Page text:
Taking School Age Kids to Disney? Read This First!

The majority of time you hear people talk about taking kids to Disney it surrounds how young is too young or tips for taking toddlers. Well, here we are headed toward less common ground. Below are some key tips for taking your school age kiddos to Disney.

Giraffes on Animal Kingdom’s Kilimanjaro Safari
  1. Even your school age kid may need a stroller or a break. The amount of walking you do around a Disney park is likely to be more than your kiddo has ever done in a day. Those little legs have to take a lot more steps than you do to cover the same amount of ground. A stroller can save those little legs from getting overly tired and may save you some time because you can just roll that tired kid along at the pace you want to keep.
  2. Give their interests some focus. When planning your trip, think about what your kids enjoy. If they have a favorite character, look ahead to see where you can meet that character. If they love animals, make sure you have plans to prioritize the safari and animal trails in Animal Kingdom. Have a kid that loves to draw? Take them for the animation experience at Rafiki’s Planet Watch. Disney is a lot more than parades and rides. Take some time to focus on what matches with your crew.
    • Be aware of what may cause your kiddo to melt down. Are there things that cause your kids to freak out when they aren’t at Disney? Things like heights, scary creatures, loud noises? Well, guess what? You can find all those things in Disney World. My boys have never been fans of loud noises like fireworks but the fireworks at Disney are amazing right? If you want to enjoy the Disney fireworks but not have your child meltdown over the noise, bringing ear protection in your park bag can solve this problem for you.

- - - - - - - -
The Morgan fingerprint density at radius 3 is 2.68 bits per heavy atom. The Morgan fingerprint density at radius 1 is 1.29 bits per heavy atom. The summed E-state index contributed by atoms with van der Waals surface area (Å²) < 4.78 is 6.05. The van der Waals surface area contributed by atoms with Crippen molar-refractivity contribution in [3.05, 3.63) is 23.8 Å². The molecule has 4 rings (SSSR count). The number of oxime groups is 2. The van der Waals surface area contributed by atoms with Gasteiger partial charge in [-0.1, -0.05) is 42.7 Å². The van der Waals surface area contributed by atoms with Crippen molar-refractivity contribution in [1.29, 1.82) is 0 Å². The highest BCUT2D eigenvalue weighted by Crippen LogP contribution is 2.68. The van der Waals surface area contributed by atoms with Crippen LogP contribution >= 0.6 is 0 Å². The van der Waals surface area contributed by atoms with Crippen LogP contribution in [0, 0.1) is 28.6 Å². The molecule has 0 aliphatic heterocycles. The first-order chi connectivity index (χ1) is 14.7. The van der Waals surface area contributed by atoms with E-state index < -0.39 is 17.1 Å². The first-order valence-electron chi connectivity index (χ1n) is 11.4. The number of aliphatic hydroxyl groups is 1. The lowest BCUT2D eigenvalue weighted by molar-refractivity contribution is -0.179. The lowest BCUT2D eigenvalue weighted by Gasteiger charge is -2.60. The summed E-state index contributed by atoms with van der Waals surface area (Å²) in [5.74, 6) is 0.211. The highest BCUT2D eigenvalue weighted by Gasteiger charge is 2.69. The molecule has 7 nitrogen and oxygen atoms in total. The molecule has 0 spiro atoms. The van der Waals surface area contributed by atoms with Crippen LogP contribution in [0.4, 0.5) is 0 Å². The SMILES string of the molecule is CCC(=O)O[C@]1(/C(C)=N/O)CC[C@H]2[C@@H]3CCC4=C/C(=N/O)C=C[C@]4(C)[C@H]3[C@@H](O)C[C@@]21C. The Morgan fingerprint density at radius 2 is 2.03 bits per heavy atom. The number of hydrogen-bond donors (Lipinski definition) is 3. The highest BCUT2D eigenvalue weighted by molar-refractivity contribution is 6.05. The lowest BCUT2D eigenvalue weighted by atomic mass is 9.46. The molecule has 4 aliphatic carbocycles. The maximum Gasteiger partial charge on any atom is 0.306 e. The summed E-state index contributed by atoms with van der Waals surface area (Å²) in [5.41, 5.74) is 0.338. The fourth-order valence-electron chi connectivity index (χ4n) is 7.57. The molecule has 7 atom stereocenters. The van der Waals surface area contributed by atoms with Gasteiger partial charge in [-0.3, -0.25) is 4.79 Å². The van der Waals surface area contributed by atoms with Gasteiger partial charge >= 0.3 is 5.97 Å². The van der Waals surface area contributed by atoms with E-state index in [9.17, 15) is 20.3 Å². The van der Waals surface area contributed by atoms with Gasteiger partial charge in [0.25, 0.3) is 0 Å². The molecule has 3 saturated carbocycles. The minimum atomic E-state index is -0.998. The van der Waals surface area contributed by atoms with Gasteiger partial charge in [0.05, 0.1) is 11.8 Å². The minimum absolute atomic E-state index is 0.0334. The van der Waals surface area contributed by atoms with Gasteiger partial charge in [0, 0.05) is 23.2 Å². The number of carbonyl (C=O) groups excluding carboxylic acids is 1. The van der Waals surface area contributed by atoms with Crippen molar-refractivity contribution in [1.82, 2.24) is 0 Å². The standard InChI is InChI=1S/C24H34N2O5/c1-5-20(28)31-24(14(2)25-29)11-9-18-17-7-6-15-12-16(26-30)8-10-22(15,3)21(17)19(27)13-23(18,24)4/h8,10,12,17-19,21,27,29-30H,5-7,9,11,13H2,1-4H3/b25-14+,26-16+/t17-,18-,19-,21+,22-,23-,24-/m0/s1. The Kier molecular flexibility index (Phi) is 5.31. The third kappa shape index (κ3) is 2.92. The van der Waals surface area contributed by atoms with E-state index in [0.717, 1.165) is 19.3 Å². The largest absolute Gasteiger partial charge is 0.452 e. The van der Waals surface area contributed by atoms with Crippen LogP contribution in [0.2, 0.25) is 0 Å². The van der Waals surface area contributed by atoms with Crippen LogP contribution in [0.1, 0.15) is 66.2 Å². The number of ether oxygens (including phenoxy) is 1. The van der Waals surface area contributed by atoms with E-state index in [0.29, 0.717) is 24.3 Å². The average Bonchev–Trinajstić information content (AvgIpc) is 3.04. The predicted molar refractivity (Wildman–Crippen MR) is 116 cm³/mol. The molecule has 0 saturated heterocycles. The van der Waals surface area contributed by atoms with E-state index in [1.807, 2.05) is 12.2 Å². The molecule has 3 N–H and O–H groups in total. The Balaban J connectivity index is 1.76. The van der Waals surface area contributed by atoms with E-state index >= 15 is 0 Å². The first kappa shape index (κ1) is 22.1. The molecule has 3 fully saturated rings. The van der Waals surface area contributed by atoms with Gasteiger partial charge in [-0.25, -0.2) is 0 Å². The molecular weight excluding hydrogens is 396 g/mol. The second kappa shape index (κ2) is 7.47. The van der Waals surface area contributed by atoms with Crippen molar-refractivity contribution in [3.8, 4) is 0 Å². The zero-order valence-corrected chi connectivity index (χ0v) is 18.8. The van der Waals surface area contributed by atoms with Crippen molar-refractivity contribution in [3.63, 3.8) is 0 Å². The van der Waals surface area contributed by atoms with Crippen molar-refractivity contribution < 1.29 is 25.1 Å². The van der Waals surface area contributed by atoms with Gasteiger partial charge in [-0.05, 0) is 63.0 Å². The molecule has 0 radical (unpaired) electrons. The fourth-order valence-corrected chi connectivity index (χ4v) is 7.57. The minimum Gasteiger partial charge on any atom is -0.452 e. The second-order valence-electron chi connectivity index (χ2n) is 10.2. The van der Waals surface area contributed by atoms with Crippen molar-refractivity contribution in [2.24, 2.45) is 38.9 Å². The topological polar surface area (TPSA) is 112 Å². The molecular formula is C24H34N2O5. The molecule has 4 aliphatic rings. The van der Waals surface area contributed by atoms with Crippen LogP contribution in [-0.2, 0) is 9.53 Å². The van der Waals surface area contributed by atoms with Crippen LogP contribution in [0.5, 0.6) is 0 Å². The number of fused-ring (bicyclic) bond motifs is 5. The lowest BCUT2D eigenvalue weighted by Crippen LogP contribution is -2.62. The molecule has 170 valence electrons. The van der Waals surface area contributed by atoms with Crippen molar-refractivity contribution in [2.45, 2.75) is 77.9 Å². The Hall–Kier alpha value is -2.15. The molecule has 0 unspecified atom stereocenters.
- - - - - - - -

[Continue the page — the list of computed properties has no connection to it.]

• Feed the children! Hanger is for real (and not just for kids). Don’t skip feeding your kiddo! Pushing through a mealtime or not being able to find something your kid will eat is a sure-fire way to end up in meltdown land. Want to make sure you prevent this? Pack a few of your kid’s favorite snacks in your park bag and take time for meals.
    • Don’t be afraid to split up. If you have more than one kiddo, chances are that your kids have some very different interests. Keeping your whole crew together all the time will lessen your opportunity to get in all of the things each kid really wants to do. If you split up, even for a short period of time, you’ll be more likely for each kid to make special memories of the things that they enjoy the most. You’re also less likely to have a kid standing around getting bored while they wait for their sibling to finish an activity. The other thing that I love about splitting up is the opportunity it gives you to give individual attention to that kiddo.
    • Be aware of height restrictions. Even school age kids may have rides that they are still too short for. Keeping this in mind ahead of time can save you from having a very disappointed child when they’ve waited for a ride and now, they can’t get on.
    • Start working with teachers before you leave. Notifying your children’s teachers ahead of time will allow them to gather work for you and communicate with you about what your child will miss. Having this work in advance will help you gauge how difficult it will be to get this makeup work done. If you are driving to Disney, this is a great time where you can work in a little schoolwork. You can also work in a little homework throughout the trip. Trust me when I say you don’t want to save everything until you are back home and on a tight timeline. Pacing this work out a little bit at a time will hopefully save you stress when your trip is over.

    Even taking older kids to Disney requires a little forethought. Knowing your kids and giving some thoughts to their personalities will save you a lot of headaches while you are trying to make those magical Disney memories.

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